Hamilton-Burlington incomes flat while housing prices shoot up
Incomes in Hamilton and Burlington have remained relatively stable over the past decade, while the price of a detached home in the region has risen 40 per cent.
The median income across Hamilton's census area, which includes Burlington, was $77,800 in 2015, according to new data from Statistics Canada's Canadian Income Survey and Survey of Labour and Income Dynamics.
That number has remained relatively flat since 2006, when the median income was 2.4 per cent higher at $79,700 (adjusted for inflation).
In the same time period, the median price of a detached home sold in the region rose 40 per cent to $350,000 in 2015 up from $249,900 in 2006, according to the Realtors Association of Hamilton-Burlington.
The numbers help paint a picture of the health of local household finances at a time when housing prices and rents have risen dramatically in recent years.
For homeowners, the income was $94,200 in 2015. Renter households earned less than half of that: $44,400.
The income data were released Monday by the Canada Mortgage and Housing Corporation and represent the median incomes, before tax, adjusted for inflation. That means in each category, half of the households earned more than the median, and half earned less.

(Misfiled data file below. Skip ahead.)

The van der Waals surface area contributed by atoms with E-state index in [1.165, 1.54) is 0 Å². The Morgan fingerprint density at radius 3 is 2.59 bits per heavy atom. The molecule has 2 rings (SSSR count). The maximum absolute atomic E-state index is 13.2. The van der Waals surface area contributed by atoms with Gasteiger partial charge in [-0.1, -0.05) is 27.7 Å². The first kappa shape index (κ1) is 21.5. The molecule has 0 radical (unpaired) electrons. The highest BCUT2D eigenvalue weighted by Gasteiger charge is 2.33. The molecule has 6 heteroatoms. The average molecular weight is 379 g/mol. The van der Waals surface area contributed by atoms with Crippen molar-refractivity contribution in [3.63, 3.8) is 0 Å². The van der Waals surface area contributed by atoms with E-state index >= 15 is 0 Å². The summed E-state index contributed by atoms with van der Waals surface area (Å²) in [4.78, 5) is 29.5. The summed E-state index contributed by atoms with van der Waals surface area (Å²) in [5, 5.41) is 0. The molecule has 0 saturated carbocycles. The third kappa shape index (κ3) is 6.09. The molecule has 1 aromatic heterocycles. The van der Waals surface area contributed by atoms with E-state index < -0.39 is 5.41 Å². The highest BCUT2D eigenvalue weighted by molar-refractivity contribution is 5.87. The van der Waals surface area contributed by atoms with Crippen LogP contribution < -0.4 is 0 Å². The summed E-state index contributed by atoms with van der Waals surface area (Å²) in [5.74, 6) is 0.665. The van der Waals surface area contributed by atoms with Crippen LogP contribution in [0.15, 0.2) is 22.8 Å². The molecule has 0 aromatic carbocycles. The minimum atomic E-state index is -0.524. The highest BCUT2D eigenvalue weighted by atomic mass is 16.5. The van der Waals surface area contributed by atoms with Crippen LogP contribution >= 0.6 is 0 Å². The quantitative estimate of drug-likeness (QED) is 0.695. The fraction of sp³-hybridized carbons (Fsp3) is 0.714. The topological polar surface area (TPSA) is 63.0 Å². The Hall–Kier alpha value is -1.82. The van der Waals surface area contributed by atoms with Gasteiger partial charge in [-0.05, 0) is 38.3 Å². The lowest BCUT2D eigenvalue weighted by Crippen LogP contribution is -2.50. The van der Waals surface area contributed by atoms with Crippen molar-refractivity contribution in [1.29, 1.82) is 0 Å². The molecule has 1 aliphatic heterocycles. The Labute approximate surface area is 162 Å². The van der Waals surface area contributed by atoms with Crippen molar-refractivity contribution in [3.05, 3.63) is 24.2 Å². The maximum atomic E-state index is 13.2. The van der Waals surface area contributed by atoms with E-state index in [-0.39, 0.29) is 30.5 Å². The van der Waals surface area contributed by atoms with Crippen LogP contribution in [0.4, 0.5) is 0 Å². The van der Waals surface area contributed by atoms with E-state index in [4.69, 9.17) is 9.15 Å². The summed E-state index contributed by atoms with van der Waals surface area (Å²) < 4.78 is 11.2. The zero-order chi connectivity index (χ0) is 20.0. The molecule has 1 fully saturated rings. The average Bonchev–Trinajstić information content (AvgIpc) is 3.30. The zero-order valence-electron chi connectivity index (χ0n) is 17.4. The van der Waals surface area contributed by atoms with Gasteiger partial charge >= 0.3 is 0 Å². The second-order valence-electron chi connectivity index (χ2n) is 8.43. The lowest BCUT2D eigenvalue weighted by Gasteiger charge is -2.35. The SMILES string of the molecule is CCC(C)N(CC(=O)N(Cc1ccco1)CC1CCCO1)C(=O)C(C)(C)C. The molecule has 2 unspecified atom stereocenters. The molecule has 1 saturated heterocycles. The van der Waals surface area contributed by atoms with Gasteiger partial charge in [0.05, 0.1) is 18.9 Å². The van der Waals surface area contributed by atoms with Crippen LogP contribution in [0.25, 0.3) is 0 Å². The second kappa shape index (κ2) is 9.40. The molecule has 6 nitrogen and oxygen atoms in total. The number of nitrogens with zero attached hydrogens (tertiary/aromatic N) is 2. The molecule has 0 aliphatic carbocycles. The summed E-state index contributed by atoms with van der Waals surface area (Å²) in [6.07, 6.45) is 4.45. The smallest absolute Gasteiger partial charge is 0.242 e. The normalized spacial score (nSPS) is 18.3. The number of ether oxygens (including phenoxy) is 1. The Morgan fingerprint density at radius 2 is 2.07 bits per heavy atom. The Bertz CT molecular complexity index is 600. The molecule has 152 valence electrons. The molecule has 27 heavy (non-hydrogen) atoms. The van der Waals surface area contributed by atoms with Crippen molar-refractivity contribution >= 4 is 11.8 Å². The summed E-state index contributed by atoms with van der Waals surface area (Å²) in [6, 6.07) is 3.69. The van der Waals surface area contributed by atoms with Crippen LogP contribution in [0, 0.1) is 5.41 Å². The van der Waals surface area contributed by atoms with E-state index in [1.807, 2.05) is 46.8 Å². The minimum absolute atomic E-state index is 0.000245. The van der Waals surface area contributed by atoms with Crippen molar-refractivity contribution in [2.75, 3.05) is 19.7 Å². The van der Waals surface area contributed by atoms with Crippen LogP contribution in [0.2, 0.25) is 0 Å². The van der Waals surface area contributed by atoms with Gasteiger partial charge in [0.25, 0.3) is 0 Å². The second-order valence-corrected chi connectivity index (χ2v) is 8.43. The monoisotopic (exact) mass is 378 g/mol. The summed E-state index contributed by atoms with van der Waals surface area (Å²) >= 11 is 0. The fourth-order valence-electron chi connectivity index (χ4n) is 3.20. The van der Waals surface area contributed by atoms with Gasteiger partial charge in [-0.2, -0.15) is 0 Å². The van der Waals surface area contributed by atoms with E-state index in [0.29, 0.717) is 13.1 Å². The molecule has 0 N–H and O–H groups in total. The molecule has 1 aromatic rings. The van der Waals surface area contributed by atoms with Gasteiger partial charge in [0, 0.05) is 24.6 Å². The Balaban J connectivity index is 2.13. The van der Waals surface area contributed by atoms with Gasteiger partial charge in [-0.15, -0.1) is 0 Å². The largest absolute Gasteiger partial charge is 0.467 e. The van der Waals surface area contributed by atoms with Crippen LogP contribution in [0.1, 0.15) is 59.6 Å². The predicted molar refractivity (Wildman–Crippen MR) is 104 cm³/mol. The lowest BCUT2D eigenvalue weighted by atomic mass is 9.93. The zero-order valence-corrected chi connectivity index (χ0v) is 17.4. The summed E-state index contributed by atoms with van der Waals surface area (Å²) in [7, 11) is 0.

The CMHC released other data recently from Equifax Canada, a consumer credit rating agency, in hopes of filling some of the gaps in knowledge about how indebted and leveraged homeowners in Canada are and "better understand factors influencing housing systems in Canada," the agency said.
The monthly mortgage payments for people who took out new mortgages in the last quarter of 2016 in Hamilton were an average of $1,406 a month, compared to an average of $1,826 a month in Toronto, according to the Equifax data. That's another sign of why Hamilton is attractive to Torontonians looking for a more affordable lifestyle.
Less than two-tenths of 1 per cent of consumers in Hamilton were at least 90 days past due on their mortgages in the last quarter of 2016. The data shows the proportion declining since 2012 as the housing market's rise means a borrower in trouble is likely able to sell rather than lose the house to the bank.
The percentage of consumers who have a mortgage was higher in Hamilton than in Toronto. In Hamilton, 28.4 per cent of consumers have a mortgage. In Toronto, the proportion is smaller at 26.1 per cent.
"Consumers" are defined as anyone in Canada with a credit profile reported to Equifax.
Across Ontario, nearly 28 per cent of consumers had a mortgage as of the end of 2016. New mortgages taken out in the province carried an average monthly payment of $1,486 – somewhere between the Hamilton and Toronto numbers.
The whole Equifax data set covers about 85 per cent of the Canadian mortgage market.